I started self-learning and then took some classes in University while doing WK and so reading in a class setting is easy, since it’s all discussed in the same place and what you learn is what you read. But then I quit for 3 years.

I always read to start reading ASAP, and/or around level 10 on WK, but personally, it just did not work for me. This is coming from someone who doesn’t like reading in English either, though, but having the motivation to read in Japanese. It still just didn’t work and the lack of understanding disheartened me every time I semi-tried. I’m just gonna assume you are studying grammar and even if you’re still in the very beginning, just keep going at that for sure. I’m only like one chapter into Genki 2, and I haven’t opened that book in months.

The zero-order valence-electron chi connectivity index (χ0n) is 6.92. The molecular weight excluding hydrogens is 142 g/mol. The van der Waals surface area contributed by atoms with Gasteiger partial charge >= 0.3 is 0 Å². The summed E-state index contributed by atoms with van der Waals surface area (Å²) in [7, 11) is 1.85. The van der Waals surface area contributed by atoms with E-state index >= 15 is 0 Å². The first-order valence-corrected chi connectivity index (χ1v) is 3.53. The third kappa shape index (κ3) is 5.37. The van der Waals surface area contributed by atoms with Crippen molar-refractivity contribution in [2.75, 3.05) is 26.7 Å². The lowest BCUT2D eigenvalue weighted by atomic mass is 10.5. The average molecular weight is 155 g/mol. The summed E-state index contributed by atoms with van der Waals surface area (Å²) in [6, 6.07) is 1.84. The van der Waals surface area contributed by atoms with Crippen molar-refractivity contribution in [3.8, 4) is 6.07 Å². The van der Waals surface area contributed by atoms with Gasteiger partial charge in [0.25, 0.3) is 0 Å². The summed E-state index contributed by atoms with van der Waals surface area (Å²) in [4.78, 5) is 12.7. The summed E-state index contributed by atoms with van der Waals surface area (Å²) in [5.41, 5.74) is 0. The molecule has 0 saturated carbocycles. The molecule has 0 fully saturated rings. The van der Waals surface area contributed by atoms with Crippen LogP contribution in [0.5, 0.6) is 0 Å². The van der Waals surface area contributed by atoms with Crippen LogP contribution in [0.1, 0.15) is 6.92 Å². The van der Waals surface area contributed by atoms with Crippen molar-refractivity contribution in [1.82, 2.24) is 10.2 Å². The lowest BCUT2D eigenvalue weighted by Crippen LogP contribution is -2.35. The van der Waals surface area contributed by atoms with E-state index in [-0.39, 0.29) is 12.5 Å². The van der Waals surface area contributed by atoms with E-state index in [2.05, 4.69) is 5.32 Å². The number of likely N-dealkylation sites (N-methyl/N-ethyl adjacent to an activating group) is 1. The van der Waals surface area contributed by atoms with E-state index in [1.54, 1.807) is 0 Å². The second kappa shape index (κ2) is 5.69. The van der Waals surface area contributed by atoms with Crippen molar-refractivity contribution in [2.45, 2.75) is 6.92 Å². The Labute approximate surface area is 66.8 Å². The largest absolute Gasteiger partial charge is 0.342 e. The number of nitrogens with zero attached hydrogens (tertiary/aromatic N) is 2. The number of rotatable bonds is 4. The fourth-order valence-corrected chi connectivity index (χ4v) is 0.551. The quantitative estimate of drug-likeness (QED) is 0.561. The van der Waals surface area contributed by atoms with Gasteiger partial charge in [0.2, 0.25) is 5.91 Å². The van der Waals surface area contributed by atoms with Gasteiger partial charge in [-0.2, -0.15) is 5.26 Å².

I had some beginner level japanese readers and I kept like reading a sentence, and mildly getting it, reading the translation, and understanding fully only after that that’s what it meant. It still felt like progress to attempt it, though, but I would just keep putting it off.
HOWEVER, somewhere in the level 20s, my reading comprehension just shot way up. I legit could not explain it other than you know, knowing more kanji and knowing more vocab from these lessons. But again, I’m using beginner readers designed for someone with low-knowledge of the language. I’m also trying to read Harry Potter in the book club and I have to translate very, very often, and even when I think I understand a sentence, I second-guess myself. But since I’m reading it a super slow pace, it feels tolerable. Especially since I have my readers to make me feel better about myself.

Anyway, TL;DR: For me, it was better to wait to attempt to read into my level 20s and to try it with something much more simple, like a beginner japanese reader with short stories.


One way of looking at it is that there’s Intensive reading and Comprehensive reading.
Comprehensive reading is where you can understand >80% of the material. This is when reading is actually fun and very effective for learning. However it can be very difficult to find text that hits the sweet spot.